There were no differences between supplemented and unsupplemented groups in different gestational age subgroups for cognitive impairment or any metabolic risk (Table S4). Supplemented children born very preterm (28-32 weeks), but not those born extremely (<28 weeks) or moderate-late (32-37 weeks) preterm, had lower BMI and BMI z-scores as toddlers and in childhood than unsupplemented children. Supplemented children had better motor scores in toddlerhood, lower fasting HDL concentrations and higher fasting blood glucose concentrations in adolescence and at >3 years than unsupplemented children only in the subgroup born moderate–late preterm, and lower triglyceride concentrations in childhood and lower fasting blood glucose concentrations in adolescence only in the subgroup born very preterm, but there were no significant interactions.

3.7.6. Timing of Supplement

There were no differences between supplemented and unsupplemented groups for cognitive impairment in the subgroups who received supplements in hospital or post-discharge (Table S5). Children who received supplements in hospital, but not those who received supplements post-discharge, had lower incidence of any metabolic risk, lower BMI and BMI z-score in adolescence and at >3 years, and lower triglyceride concentrations at >3 years (all interaction terms p < 0.05).

3.7.7. Type of Supplement

There were no differences between supplemented and unsupplemented groups for cognitive impairment in the subgroups who received protein and who received multicomponent fortification (Table S6). Supplemented children receiving additional protein, but not those who received multicomponent fortification, had lower incidence of any metabolic risk, lower BMI, BMI z-score in adolescence and at >3 years, and lower triglyceride concentrations at >3 years (all interaction terms p < 0.05).

3.7.8. Primary Feed

There were no differences between supplemented and unsupplemented groups for cognitive impairment and metabolic risk in the subgroups of children whose primary feed was breastmilk, formula, or a combination of parenteral and enteral feeds (Table S7). Only supplemented children who had received breast milk as primary milk feed had higher motor scores as toddlers, and lower triglyceride concentrations at >3 years than unsupplemented children, but none of the interaction terms were significant. These effects were not due to differences between the primary feed groups in baseline macronutrient intakes or quantity of the supplements (Text S2).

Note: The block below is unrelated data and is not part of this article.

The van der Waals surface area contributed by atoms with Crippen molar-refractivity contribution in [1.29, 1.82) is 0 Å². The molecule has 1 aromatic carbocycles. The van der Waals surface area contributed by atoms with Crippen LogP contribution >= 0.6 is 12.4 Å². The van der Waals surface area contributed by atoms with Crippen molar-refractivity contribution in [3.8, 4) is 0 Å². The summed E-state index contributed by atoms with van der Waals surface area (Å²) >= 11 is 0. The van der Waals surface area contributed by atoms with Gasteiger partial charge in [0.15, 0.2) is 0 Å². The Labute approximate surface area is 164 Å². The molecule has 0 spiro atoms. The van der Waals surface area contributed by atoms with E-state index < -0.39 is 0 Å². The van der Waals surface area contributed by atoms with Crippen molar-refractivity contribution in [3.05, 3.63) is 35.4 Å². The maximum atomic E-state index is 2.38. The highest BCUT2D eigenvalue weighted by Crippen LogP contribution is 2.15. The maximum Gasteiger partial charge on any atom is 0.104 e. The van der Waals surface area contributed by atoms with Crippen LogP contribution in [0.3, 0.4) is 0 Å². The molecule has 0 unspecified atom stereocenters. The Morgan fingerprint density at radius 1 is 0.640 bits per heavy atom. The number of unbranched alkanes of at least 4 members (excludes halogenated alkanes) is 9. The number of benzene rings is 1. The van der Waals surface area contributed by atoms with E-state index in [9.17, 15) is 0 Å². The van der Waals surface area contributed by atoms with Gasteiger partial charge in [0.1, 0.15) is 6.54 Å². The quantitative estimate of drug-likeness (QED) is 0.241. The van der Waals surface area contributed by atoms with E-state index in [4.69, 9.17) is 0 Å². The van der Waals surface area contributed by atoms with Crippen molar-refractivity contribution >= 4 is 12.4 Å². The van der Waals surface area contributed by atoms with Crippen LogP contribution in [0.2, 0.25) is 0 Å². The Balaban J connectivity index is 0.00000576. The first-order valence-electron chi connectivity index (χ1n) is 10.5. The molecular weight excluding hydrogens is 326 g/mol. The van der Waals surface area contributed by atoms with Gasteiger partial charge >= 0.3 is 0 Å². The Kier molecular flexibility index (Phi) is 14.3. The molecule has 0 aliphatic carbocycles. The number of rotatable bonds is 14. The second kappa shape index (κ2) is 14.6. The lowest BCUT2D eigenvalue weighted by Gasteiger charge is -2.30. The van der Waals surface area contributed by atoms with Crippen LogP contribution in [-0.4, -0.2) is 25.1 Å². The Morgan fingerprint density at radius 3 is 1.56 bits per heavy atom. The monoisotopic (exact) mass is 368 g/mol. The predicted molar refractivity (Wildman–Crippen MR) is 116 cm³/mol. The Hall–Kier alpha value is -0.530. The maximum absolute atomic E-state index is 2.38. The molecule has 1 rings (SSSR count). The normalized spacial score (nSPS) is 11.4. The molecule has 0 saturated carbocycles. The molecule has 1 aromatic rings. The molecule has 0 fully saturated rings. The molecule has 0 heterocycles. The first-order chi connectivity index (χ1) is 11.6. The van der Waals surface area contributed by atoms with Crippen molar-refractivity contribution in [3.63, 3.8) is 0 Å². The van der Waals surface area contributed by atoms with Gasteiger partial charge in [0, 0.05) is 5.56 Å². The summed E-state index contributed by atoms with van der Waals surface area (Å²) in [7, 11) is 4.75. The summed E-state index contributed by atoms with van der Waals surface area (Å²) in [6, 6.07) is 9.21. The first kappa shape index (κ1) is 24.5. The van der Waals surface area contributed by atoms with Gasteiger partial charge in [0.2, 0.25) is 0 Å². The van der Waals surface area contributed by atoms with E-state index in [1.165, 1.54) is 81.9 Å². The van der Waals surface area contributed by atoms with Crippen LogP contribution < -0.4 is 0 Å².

3.7.9. Different Trial Timing

There were no differences between supplemented and unsupplemented groups for cognitive impairment in the subgroups of trials conducted before or after 2000 (Table S8). In trials conducted after 2000, but not those conducted before, supplemented children had lower metabolic risk in adolescence, lower BMI and BMI z-scores in adolescence and at >3 years, and lower fasting blood glucose and fasting insulin concentrations in adolescence than unsupplemented children. The interaction terms were significant only for metabolic risk in adolescence, BMI and BMI z-scores in adolescence and at >3 years. These effects were not due to changes over time in baseline macronutrient intake or quantity of the supplements (Text S2).
There were insufficient data to allow subgroup analyses of duration of supplement (1 to 2 weeks vs. 3 to 6 weeks vs. more than 7 weeks).

4. Discussion

We found that early macronutrient supplementation of preterm and SGA infants did not alter cognitive function nor increase metabolic risk in toddlers and older children, although the data are limited for older ages. This contrasts with previous observational studies [43,44] suggesting that greater macronutrient intake was associated with better cognitive development in preterm infants.
Early macronutrient supplements improved motor function in toddlers, especially for girls. Children born preterm are at three to four times greater risk of motor impairment than the general population [43]. Even in the absence of cerebral palsy, developmental coordination disorder (DCD) is a common motor impairment, particularly in children born preterm [44,45,46] with deficits in coordination, balance, gross and fine motor control that can interfere with academic performance and activities of daily living [47]. Thus, the benefit of macronutrient supplements on motor function, although small in magnitude in toddlers, might be clinically important if it persisted into later childhood, but there are insufficient data to assess this.